Natural-Born Cyborgs – Andy Clark (2003)

The author of Natural-Born Cyborgs, Andy Clark, is more philosopher than science fiction writer, though as the cover indicates he does cover some pretty far out technology in this book.  He’s most interested in the notion of the ‘expanded mind’, by that meaning the way we incorporate not only biological but also technological tools to navigate in the world.  By this he means not just the cinematic cyborg concepts like implants into the brain, but also simpler tools like pen and paper, and anything else we use either consciously or unconsciously.  I found this book really interesting for a number of reasons, and I’ll try to cover a few high points.

1.  On language:
“The deepest contributions of speech and language to human thought, however, may be something so large and fundamental that it is sometimes hare to see it at all! For it is our linguistic capacities, I have long suspected, that allow us to think and reason about our own thinking and reasoning. And it is this capacity, in turn, that may have been the crucial foot-in-the-door for the culturally transmitted process of designer-environment construction: the process of deliberately building better worlds to think in.” (p. 78).  What he’s getting at here is language as a tool that gives us the ability to examine concepts and generate ideas that could not have been conceived of without language.

In a somewhat similar fashion he mentions how we use mathematical shortcuts and paper-based tools to, for example, multiply two large numbers, like 147 * 382.  Most of us cannot do that calculation in our heads, but with a piece of paper and a pencil and the mental math tools of breaking the problem down into simple integer multiplication (7 * 2, then 7* 8, etc.) we can solve the problem.  So is the calculation simply in our head, or is it in fact a collaboration of brain and pencil and paper (or these days brain and calculator).  The tools expand our mental universe, give us access to areas that we could not get to without them.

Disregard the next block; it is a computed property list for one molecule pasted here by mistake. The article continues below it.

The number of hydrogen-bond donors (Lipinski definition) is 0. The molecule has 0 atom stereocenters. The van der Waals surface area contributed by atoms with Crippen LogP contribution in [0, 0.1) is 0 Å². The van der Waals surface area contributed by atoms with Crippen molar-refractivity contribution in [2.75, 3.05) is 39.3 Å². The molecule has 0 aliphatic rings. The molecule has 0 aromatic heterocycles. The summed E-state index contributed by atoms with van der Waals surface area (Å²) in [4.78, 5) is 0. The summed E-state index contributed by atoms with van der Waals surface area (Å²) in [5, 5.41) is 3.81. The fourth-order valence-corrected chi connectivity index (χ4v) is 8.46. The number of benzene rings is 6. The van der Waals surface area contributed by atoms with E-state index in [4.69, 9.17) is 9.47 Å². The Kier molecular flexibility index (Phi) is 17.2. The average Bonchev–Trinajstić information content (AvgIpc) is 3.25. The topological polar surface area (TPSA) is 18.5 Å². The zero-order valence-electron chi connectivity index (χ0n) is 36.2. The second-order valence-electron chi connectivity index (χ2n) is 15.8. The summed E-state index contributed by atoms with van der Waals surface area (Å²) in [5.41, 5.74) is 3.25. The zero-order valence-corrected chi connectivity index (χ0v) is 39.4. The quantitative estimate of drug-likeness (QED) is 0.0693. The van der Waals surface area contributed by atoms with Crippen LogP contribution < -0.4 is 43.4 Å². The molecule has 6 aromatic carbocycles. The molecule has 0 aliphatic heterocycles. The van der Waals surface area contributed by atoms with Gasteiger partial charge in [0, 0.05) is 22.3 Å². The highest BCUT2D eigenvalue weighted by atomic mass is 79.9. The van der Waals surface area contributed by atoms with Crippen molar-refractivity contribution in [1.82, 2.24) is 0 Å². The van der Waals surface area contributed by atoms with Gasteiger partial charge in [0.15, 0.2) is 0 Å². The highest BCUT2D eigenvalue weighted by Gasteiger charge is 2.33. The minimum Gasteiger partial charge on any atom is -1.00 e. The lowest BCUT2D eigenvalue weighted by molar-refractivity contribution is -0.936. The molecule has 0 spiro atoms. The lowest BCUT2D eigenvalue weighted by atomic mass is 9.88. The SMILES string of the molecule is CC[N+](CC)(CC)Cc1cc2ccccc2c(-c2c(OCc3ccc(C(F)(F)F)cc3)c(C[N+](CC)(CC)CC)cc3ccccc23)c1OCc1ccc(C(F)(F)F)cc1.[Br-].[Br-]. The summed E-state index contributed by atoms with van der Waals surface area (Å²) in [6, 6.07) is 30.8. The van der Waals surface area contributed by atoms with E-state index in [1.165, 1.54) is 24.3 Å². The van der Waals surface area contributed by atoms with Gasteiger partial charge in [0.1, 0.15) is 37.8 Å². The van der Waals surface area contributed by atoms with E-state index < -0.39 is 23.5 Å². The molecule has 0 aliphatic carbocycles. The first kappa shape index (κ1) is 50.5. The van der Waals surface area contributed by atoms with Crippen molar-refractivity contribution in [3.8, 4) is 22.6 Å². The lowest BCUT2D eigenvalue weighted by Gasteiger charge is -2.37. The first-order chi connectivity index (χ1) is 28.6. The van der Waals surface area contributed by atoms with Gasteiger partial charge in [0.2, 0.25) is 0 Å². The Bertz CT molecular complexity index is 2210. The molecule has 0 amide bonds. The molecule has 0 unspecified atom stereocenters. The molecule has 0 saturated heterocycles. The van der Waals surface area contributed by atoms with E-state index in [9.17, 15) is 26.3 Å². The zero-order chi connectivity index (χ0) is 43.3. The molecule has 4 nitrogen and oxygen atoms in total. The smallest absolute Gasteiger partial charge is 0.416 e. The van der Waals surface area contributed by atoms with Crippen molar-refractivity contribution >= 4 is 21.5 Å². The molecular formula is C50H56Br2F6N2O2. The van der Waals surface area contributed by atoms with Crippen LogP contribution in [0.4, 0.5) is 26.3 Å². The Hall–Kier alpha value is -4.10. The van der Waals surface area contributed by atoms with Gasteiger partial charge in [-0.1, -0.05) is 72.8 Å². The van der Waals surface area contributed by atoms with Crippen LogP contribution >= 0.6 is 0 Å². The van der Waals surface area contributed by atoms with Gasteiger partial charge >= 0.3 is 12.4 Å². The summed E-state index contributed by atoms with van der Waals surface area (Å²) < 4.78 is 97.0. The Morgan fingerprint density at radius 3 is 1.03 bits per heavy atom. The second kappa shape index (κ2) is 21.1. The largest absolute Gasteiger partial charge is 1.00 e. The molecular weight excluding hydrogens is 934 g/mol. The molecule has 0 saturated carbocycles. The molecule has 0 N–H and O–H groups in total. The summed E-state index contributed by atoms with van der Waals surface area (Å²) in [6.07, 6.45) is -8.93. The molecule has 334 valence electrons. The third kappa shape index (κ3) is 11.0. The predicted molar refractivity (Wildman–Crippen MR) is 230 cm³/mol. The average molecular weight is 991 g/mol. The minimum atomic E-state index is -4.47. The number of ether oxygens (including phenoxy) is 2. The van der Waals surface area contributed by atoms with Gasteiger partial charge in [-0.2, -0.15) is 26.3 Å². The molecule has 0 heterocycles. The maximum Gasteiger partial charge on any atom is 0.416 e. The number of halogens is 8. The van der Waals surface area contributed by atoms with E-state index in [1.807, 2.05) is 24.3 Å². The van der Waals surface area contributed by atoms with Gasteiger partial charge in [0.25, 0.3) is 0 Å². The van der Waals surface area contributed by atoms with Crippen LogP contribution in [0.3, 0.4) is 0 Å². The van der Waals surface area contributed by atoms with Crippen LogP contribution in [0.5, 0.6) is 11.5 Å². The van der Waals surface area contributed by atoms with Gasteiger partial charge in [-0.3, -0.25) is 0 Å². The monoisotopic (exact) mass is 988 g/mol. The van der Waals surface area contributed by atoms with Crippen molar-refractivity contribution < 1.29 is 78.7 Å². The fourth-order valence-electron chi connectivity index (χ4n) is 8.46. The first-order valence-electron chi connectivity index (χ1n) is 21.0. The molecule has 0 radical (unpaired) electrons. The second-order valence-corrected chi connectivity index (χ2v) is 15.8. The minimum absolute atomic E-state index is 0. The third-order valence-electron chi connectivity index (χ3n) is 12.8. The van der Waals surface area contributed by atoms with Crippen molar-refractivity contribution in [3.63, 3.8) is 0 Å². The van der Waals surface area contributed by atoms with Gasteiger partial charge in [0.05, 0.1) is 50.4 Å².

2. On extended mental worlds, Alzheimer’s example:
“These patients were a puzzle because althoushould not have been able to do sogh they still lived alone, successfully, in the city, they really should not have been able to do so. On standard psychological tests they performed rather dismally. They should have been unable to cope with the demands of daily life. What was going on? A sequence of visits to their home environments provided the answer. These home environments, it transpired, were wonderfully calibrated to support and scaffold these biological brains. The homes were stuffed full of cognitive props, tools and aids. Examples included message centers where they stored notes about what to do and when; photos of family and friends complete with indications of names and relationships; lables and pictures on doors; [etc.]” (p. 140).

Here again he is making the point that we put ‘intelligence’ out in our environment, and our brains and bodies work with these tools to make sense of the world.  Note that none of this involves ‘biological implants’ but in principle these too are tools that can feed us more useful information, just the way a cane can provide information to a blind person.

3. The extended mind:
“What we really need to reject, I suggest, is the seductive idea that these various neural and nonneural tools need a kind of privileged user. Instead, it is just tools all the way down. Some of those tools are indeed more closely implicated in our conscious awareness of the world than others. But those elements, taken on their own, would fall embarrassingly short of reconstituting any recognizable version of a human mind or an individual person. Some elements, likewise are more important to our sense of self and identity than others. Some elements play larger roles in control and decision making than others. But this divide, like the ones before it, tends to crosscut the inner and the outer, the biological and the nonbiological.” (p 137).

“Tools-R-Us. But we are prone, it seems, to a particularly dangerous kind of cognitive illusion. Because our best efforts at watching our own minds in action reveal only the conscious flow of ideas and decisions, we mistakenly identify ourselves with the stream of conscious awareness.” (p. 137).

There is plenty more to chew on in this book.  This argument about the extended mind is similar to the points made by Alva Noe in his book Out of Our Heads.

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